It was the second afternoon of the 2003 November rifle deer season. I trudged my way up the mountain a little after noon. The band I was in at the time had a gig the night before, cutting the previous day short, and starting this one late. On a side note, I no longer play gigs during deer season.
I met up with Dad on a skid road. As I only had a few hours to hunt, I decided not to travel too far and settled on a ground blind built into some ledges, overlooking a pretty hardwood stand. A well-traveled deer trail ran from my immediate left out in front of me, giving me an easy shot at any buck that may utilize it. Dad headed off to a spot about 200 yards away, agreeing to meet me in the skid road at dark.
It wasn’t long into my sit, maybe 15 minutes, that I heard footsteps in the dry, crunchy leaves. In a split second, two adult does made their way just as advertised, along the deer trail. They picked their way through, stopping to grab a few acorns from the oaks that sporadically dotted the landscape, before moseying off toward Dad’s direction.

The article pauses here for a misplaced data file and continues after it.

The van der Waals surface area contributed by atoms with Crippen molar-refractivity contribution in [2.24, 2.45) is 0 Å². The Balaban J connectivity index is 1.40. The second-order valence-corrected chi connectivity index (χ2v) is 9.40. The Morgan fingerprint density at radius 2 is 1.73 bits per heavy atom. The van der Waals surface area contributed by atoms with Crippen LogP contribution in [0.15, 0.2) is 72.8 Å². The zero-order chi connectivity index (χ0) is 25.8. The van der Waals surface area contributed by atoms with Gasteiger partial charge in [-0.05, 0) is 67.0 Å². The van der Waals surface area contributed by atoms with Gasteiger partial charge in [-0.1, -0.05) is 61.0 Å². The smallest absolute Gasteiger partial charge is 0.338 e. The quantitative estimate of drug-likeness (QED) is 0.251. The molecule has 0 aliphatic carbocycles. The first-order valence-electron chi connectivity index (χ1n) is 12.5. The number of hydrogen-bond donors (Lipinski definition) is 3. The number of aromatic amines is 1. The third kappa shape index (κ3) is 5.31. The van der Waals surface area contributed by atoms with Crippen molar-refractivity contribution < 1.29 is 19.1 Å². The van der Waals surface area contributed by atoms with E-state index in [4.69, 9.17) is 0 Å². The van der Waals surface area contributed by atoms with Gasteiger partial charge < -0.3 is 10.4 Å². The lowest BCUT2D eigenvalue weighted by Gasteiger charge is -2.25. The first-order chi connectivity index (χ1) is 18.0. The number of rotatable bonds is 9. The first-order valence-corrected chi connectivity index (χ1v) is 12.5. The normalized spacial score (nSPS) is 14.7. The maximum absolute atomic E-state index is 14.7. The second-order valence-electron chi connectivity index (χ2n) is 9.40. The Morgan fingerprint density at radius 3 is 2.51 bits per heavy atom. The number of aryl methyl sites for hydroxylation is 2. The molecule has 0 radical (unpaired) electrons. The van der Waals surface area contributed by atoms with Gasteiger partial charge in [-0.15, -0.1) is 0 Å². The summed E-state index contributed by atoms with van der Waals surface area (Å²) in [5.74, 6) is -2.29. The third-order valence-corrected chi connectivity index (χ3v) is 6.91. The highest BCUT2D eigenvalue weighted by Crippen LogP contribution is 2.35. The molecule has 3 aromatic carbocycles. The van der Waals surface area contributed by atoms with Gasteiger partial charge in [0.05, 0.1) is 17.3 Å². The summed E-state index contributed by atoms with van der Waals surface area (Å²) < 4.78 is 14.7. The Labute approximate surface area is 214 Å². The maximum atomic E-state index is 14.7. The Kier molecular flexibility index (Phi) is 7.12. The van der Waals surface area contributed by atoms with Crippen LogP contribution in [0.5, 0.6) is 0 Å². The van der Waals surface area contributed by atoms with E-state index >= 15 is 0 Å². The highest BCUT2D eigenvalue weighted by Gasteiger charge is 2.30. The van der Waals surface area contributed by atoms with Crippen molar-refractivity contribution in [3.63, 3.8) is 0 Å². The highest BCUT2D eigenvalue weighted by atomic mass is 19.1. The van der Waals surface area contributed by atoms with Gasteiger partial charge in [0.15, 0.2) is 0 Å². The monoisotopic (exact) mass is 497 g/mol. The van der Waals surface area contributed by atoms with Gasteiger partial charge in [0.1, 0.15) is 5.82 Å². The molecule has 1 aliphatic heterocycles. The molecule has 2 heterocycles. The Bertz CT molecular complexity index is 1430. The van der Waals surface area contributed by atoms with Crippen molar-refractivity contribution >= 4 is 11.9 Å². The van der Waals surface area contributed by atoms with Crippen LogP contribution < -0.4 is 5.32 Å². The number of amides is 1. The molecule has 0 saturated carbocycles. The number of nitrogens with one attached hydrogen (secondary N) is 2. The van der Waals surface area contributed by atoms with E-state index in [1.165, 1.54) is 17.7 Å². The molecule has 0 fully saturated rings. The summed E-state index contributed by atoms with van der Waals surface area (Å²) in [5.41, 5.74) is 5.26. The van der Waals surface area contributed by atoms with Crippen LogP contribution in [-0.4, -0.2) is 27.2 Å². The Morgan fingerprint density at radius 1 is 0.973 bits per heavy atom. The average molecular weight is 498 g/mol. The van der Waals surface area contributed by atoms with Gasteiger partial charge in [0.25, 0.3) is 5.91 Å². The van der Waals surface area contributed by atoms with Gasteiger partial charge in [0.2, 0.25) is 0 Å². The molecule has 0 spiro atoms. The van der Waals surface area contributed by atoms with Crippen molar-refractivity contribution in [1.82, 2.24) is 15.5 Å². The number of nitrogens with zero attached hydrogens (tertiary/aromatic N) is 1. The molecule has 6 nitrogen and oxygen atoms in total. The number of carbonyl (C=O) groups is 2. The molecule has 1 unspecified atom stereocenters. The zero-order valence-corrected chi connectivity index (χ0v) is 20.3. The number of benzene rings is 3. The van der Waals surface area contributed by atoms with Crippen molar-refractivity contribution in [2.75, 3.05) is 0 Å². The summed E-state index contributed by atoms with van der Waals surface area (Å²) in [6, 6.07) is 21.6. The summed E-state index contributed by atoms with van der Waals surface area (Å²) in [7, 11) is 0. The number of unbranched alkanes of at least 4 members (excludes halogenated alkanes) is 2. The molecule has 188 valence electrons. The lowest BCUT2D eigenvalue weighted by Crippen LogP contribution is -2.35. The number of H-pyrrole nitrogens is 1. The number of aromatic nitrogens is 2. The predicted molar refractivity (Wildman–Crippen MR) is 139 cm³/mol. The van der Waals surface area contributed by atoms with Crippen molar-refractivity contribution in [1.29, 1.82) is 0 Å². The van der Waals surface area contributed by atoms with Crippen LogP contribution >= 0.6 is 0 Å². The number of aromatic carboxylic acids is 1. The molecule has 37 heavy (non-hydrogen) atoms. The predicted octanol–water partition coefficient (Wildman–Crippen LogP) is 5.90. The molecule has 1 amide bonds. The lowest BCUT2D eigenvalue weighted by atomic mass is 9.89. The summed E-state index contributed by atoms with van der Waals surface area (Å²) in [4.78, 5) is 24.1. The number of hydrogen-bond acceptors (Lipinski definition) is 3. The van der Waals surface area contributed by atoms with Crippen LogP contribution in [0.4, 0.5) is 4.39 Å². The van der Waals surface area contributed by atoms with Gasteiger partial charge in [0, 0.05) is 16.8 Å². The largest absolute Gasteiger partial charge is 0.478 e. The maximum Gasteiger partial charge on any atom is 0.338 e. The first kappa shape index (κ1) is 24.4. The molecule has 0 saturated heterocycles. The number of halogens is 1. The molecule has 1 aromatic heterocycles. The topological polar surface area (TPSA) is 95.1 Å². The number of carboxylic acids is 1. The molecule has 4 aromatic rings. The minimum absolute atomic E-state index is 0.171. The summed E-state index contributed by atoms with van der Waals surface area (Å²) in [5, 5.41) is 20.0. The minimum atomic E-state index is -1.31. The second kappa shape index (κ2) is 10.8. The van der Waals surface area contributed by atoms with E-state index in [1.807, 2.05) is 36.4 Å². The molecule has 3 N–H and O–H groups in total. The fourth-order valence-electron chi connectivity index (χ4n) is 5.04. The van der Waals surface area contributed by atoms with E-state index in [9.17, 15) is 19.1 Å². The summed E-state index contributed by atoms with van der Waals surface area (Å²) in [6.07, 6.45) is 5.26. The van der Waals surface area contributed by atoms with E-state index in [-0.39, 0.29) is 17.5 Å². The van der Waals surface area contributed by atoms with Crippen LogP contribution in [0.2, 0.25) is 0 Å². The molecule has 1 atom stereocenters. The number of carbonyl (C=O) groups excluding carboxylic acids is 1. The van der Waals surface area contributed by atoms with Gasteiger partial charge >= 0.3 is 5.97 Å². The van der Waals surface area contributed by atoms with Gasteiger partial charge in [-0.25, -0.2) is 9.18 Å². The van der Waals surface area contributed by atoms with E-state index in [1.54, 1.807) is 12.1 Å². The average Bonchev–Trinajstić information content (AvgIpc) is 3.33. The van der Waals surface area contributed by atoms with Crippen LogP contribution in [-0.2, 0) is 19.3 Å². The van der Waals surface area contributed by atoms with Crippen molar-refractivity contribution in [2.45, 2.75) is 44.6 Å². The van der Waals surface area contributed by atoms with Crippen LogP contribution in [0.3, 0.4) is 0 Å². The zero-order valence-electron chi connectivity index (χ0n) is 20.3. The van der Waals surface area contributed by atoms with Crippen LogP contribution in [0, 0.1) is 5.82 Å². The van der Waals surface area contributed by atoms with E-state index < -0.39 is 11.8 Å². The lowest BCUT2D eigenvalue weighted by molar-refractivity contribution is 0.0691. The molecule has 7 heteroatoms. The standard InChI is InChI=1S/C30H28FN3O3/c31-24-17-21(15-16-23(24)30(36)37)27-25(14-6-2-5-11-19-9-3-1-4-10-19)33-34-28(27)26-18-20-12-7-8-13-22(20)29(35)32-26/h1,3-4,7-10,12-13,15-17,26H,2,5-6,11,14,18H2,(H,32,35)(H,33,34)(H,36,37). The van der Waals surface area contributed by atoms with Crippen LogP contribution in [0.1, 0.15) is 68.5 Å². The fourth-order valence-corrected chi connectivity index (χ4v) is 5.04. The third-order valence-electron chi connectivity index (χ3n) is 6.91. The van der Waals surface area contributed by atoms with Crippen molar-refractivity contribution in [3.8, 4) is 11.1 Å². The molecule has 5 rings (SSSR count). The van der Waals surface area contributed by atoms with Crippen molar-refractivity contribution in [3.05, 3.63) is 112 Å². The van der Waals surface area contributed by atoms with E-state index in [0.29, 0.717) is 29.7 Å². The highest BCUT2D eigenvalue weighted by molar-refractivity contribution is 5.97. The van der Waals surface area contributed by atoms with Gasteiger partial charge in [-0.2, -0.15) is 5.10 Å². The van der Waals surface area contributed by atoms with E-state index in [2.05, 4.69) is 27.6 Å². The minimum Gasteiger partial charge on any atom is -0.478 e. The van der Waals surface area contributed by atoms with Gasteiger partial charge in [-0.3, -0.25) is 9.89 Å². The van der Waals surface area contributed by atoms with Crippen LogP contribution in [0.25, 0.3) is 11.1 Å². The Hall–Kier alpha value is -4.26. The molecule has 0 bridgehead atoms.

The next few hours were nothing to write home about. I made friends with a small mouse that kept popping up through the leaves to get a closer look at me. He would disappear into the forest floor before working up the courage to take another look. We played this game a few times before he tired of it. Squawking blue jays cut off the sweet sounds of the songbirds, almost as to say they were not a fan of their performance. A lone chipmunk busied himself with gathering nuts, no doubt preparing for the long winter that was on the horizon.
At about 4:15 PM, with around 20 minutes or so left of daylight, my afternoon siesta was interrupted by a cadence of footfalls in the leaves coming from directly behind me. In the ledges I was sitting in, there was a gap in the rocks that allowed me to see anything coming from the rear. I slowly turned and saw an adult doe with her nose to the ground, looking for her early dinner. Behind her was a young fawn, maybe 60 pounds.
It was the young deer who realized something was amiss, as her mother was too busy feeding her face. The fawn was glaring directly at me, understanding that there was something there that shouldn’t be. She would lower her head and quickly pick it up, hoping to get me to flinch. A savvy hunter, I was having none of that. She changed tactics and started stomping, again to get me to jump. It didn’t happen. There is nothing cuter than a deer this small stomping at you. She must have done this 15 or more times. I couldn’t help myself and let out a soft chuckle. The deer and her mama fled the scene.
A hunter does not need to fill a tag to have a successful hunt. Some of my favorite moments in the wilderness are of encounters such as this. The woods are full of amazing creatures to see and sounds to hear. This little girl and her antics have stuck with me for more than 18 years.